Yes chickens will adapt to the cold.
    and so would you, if you had to.
    warm chickens in the winter will lay more eggs than chickens who have to convert feed to body heat.

    I have 55 hens in a 12 x 16 coop with light bulbs for extra heat..
    my water never freezes.. that is my heat indicator..

    Insulate, and use the fiberglass between studs and in the ceiling.

    do not worry about the "fine dust" because you are going to cover the walls and ceiling with plywood or the like.. use something that can be hosed down for cleaning once a year...

    humidity is going to be a problem..
    add some sort of venting, a window, a hole near the ceiling that can be closed or opened or a vent fan, like a bathroom fan..

    I put a suspended ceiling in mine..
    the humidity swelled the 2x2 ft ceiling tiles terribly.. I am going to cut 2x2 ft squares out of plywood to replace them..

    If you have the room, make your coop wider than 4 feet.. You are going to feel clausterphobic with only 4 feet to swing your arms..

    You should have room for a couple of rodent proof feed storage bins..

    make the floor out of concrete like a slab and set the walls on it..

    raise the slab higher than the surrounding ground so that you do not get snow bound ..

    good luck

    jiminwisc
     
  7. LynneP

    LynneP Chillin' With My Peeps

    We created a photo essay in the link below. We used fibreglass, vapor seal tuck tape and sheathing. Keep in mind we have many barn cats to keep rodents down- always a consideration during an insulation project.

    We're pleased with the results, we have some through the 'Siberian Express' that hit North American recently and we had no frostbite or losses.

    https://www.backyardchickens.com/web/viewblog.php?id=7693-Coop_Insulation
     
  8. patandchickens

    patandchickens Flock Mistress

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    Apr 20, 2007
    Ontario, Canada
    Unless you are in a super sever very very northern climate, or have inappropriately chosen breeds, you do not "need" to insulate. However, ANYone's life will be easier and more pleasant (yours and the chickens' both) if you do insulate. I would class it as optional but desirable.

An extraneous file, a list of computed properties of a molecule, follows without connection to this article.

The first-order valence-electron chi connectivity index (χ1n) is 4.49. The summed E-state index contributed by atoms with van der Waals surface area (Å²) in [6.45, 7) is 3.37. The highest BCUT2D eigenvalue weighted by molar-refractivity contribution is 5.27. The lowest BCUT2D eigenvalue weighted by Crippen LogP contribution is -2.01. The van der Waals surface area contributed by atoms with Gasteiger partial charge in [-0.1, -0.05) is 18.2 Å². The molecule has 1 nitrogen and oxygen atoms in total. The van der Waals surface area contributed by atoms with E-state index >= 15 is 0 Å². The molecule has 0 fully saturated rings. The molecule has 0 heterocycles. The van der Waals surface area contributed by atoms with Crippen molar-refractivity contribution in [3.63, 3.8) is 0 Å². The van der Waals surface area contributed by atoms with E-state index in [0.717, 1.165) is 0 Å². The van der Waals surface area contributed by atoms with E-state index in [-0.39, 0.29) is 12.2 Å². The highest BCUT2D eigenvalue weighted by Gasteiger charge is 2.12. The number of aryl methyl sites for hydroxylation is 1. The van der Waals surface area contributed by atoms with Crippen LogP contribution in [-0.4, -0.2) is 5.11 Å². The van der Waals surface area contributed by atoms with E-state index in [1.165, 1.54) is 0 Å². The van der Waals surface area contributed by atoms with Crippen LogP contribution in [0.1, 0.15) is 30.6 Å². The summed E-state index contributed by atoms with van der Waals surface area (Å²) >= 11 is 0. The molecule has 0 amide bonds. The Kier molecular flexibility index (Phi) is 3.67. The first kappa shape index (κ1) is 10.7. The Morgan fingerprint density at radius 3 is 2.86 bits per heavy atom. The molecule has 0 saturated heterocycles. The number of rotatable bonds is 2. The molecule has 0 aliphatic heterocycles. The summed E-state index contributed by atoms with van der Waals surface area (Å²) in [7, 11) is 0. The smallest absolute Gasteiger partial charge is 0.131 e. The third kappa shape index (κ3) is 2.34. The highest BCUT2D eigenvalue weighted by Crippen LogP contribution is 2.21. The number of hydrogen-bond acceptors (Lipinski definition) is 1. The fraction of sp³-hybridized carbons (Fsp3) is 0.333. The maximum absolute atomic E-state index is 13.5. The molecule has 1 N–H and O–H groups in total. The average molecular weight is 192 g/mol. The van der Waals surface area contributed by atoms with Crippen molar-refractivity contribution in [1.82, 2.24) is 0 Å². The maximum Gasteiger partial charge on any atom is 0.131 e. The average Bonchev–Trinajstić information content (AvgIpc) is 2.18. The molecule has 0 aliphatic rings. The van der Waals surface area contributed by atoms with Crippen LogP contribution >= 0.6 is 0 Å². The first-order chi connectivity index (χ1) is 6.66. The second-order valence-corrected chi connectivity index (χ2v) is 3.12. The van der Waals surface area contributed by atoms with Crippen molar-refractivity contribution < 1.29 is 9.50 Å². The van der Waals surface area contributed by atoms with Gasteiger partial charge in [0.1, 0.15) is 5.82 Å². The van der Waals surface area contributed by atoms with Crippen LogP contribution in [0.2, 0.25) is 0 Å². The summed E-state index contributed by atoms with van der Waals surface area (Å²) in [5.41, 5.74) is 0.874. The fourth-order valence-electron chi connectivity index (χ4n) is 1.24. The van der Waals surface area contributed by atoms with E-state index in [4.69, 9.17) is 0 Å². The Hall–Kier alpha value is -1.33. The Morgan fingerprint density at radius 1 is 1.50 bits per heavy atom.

By all means insulate the ceiling as well as the walls, if that's possible.

    Make sure you maintain lots of ventilation capacity though -- you can insulate your vent covers but don't close up your vents iwth insulation, you know? I wouldn't rely on a bathroom fan, btw -- there are innumerable sad mechanical fates (a few involving propensity for fire) that can befall them in sometimes-frosty very-dusty coops and then you're stuck. Just make lots of manually openable vents, mostly high up atop the walls, on all sides of the coop, with good-fitting covers so you can choose how much is open at any one time... and you'll be fine.

    The more insulation you have, the more ventilation you can leave open without the coop getting excessively cold however [​IMG]

    Have fun,

    Pat
     
  9. digitS'

    digitS' Chillin' With My Peeps

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    Dec 12, 2007
    ID/WA border
    David, the temps have also been down to -18°F here this Winter and heading back in that direction.

    If you have a wood floor, you may want to insulate that during construction. I had trouble with "retro" insulating.

    I'd thought that heavy straw would do a good job - it did but the mice loved it. Under the nestbox, I placed a sheet of styrofoam with 1/4" plywood on top of it. I can't be out there every hour and wanted the eggs to stay above freezing - they do but the mice burrowed into that syrofoam.

    The coop walls and ceiling have 1/4" plywood over 4" fiberglass. I just wish that floor did also. Wood shavings are doing okay as an alternative and the chickens won't let the mice nest in it. Once again, however, the mice traps saw lots of action during the Fall.

    Steve
     
  10. Catalina

    Catalina Chillin' With My Peeps

    Jul 19, 2007
    Minnesota
    David [​IMG] [​IMG] [​IMG] [​IMG] [​IMG]